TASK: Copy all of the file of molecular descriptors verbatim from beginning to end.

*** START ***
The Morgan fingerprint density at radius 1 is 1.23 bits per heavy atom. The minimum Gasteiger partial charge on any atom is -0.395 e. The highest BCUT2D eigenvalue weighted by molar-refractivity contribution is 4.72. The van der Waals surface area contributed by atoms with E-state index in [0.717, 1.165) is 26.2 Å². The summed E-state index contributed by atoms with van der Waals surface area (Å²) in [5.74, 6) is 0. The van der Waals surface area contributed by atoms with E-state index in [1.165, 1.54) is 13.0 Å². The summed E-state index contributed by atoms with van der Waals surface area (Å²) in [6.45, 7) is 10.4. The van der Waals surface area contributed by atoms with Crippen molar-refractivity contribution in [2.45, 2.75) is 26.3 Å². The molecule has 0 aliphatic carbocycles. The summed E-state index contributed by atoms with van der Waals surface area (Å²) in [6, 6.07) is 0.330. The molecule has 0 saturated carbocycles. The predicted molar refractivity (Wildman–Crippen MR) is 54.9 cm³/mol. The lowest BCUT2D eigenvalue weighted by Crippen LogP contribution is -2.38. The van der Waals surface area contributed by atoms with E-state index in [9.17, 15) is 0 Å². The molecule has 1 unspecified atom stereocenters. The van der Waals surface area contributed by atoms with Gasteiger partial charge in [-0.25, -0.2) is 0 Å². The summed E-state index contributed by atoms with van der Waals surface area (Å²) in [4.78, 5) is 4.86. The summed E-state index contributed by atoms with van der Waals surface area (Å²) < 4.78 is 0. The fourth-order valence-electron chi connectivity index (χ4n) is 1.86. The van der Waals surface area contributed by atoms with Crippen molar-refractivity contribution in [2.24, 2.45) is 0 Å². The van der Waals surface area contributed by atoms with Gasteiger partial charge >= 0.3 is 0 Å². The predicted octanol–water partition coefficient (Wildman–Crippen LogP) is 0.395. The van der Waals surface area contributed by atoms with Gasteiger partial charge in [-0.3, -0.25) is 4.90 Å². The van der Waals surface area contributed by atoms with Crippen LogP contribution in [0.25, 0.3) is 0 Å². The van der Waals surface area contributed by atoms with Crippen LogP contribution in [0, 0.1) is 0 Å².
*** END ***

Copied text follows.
The Morgan fingerprint density at radius 1 is 1.23 bits per heavy atom. The minimum Gasteiger partial charge on any atom is -0.395 e. The highest BCUT2D eigenvalue weighted by molar-refractivity contribution is 4.72. The van der Waals surface area contributed by atoms with E-state index in [0.717, 1.165) is 26.2 Å². The summed E-state index contributed by atoms with van der Waals surface area (Å²) in [5.74, 6) is 0. The van der Waals surface area contributed by atoms with E-state index in [1.165, 1.54) is 13.0 Å². The summed E-state index contributed by atoms with van der Waals surface area (Å²) in [6.45, 7) is 10.4. The van der Waals surface area contributed by atoms with Crippen molar-refractivity contribution in [2.45, 2.75) is 26.3 Å². The molecule has 0 aliphatic carbocycles. The summed E-state index contributed by atoms with van der Waals surface area (Å²) in [6, 6.07) is 0.330. The molecule has 0 saturated carbocycles. The predicted molar refractivity (Wildman–Crippen MR) is 54.9 cm³/mol. The lowest BCUT2D eigenvalue weighted by Crippen LogP contribution is -2.38. The van der Waals surface area contributed by atoms with E-state index in [9.17, 15) is 0 Å². The molecule has 1 unspecified atom stereocenters. The van der Waals surface area contributed by atoms with Gasteiger partial charge in [-0.25, -0.2) is 0 Å². The summed E-state index contributed by atoms with van der Waals surface area (Å²) in [4.78, 5) is 4.86. The summed E-state index contributed by atoms with van der Waals surface area (Å²) < 4.78 is 0. The fourth-order valence-electron chi connectivity index (χ4n) is 1.86. The van der Waals surface area contributed by atoms with Crippen molar-refractivity contribution in [2.24, 2.45) is 0 Å². The van der Waals surface area contributed by atoms with Gasteiger partial charge >= 0.3 is 0 Å². The predicted octanol–water partition coefficient (Wildman–Crippen LogP) is 0.395. The van der Waals surface area contributed by atoms with Gasteiger partial charge in [-0.3, -0.25) is 4.90 Å². The van der Waals surface area contributed by atoms with Crippen LogP contribution in [0.25, 0.3) is 0 Å². The van der Waals surface area contributed by atoms with Crippen LogP contribution in [0, 0.1) is 0 Å².